Project 4: Data Storage and Analysis Framework for Semiconductor Nanocrystals used in Bioimaging
Co-mentors: Andre Schleife and Michal Ondrejcek
Light-emitting molecules are a central technology in biology and medicine that provide the ability to optically tag proteins and nucleic acids that mediate human disease. In particular, fluorescent dyes are a key part of molecular diagnostics and optical imaging reagents. We recently made major breakthroughs in engineering fluorescent semiconductor nanocrystals to increase the number of distinct molecules that can be accurately measured, far beyond what is possible with such organic dye molecules. We aim to develop nanocrystals that are able to distinguish diseased from healthy tissue and determine how the complex genetics underlying cancer respond to therapy, using measurement techniques and microscopes that are already widely accessible.
In order to achieve this goal, we need to understand a complex design space, that includes size, shape, composition, and internal structure of the different nanocrystals. To this end, we have started implementing a database that stores and catalogs optical properties and other relevant data describing semiconductor nanocrystals. Students in this team will work with computational and experimental researchers in several departments in order to turn this data into descriptors that are useful and efficient in the context of machine-learning. Schemas will be extended accordingly and the web interface will be improved such that data and analysis workflows can be efficiently shared between multiple researchers.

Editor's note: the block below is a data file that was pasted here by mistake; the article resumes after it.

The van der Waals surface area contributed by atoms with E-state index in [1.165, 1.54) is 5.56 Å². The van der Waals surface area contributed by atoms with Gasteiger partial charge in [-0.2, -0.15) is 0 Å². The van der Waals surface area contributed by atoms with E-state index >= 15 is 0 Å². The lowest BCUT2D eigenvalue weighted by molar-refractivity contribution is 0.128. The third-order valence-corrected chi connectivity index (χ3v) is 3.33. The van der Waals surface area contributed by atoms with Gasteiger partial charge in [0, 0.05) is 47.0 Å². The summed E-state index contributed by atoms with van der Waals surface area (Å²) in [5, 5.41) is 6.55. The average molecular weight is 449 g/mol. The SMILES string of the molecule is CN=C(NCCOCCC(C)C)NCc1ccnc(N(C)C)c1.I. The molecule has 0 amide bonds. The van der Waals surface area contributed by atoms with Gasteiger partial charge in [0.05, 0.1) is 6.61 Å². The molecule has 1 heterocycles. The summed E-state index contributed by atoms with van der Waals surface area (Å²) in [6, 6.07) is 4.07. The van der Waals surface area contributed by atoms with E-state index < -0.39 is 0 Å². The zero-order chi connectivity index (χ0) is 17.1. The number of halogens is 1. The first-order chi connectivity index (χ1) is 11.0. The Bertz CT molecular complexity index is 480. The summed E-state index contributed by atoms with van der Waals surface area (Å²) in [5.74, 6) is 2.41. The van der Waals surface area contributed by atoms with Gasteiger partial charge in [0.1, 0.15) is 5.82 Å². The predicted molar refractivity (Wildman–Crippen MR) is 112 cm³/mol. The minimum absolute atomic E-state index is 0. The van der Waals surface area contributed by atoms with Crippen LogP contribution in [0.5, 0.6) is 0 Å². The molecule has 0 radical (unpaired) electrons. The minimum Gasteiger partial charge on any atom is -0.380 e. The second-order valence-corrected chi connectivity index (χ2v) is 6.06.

Students will first test the current descriptors and then implement improvements based on these tests. The framework will be interfaced with Globus and the Materials Data Facility and their underlying work flows. Students will also develop code that automatically analyzes data stored in the facility, e.g. to verify and validate experimental and computational results against each other. This project is highly interdisciplinary and students will work with a team of researchers in bioengineering, materials science, mechanical engineering, and NCSA.
Project 5: Parallel Framework Integration for Analysis and Visualization in Python
Mentor: Matthew Turk
Students will work on the Python-based, MPI-parallel analysis and visualization tool yt to enable seamless interoperability with other new tools such as dask and xarray. Students should be familiar with Python, the Python ecosystem of tools, and would benefit from familiarity with MPI, Cython, and potentially I/O libraries such as HDF5.
Project 6: Resolving Racial Health Disparities by using Advanced Statistics and Machine Learning on Complex Multidimensional Datasets
Mentors: Liudmila Mainzer, Zeynep Madak-Erdogan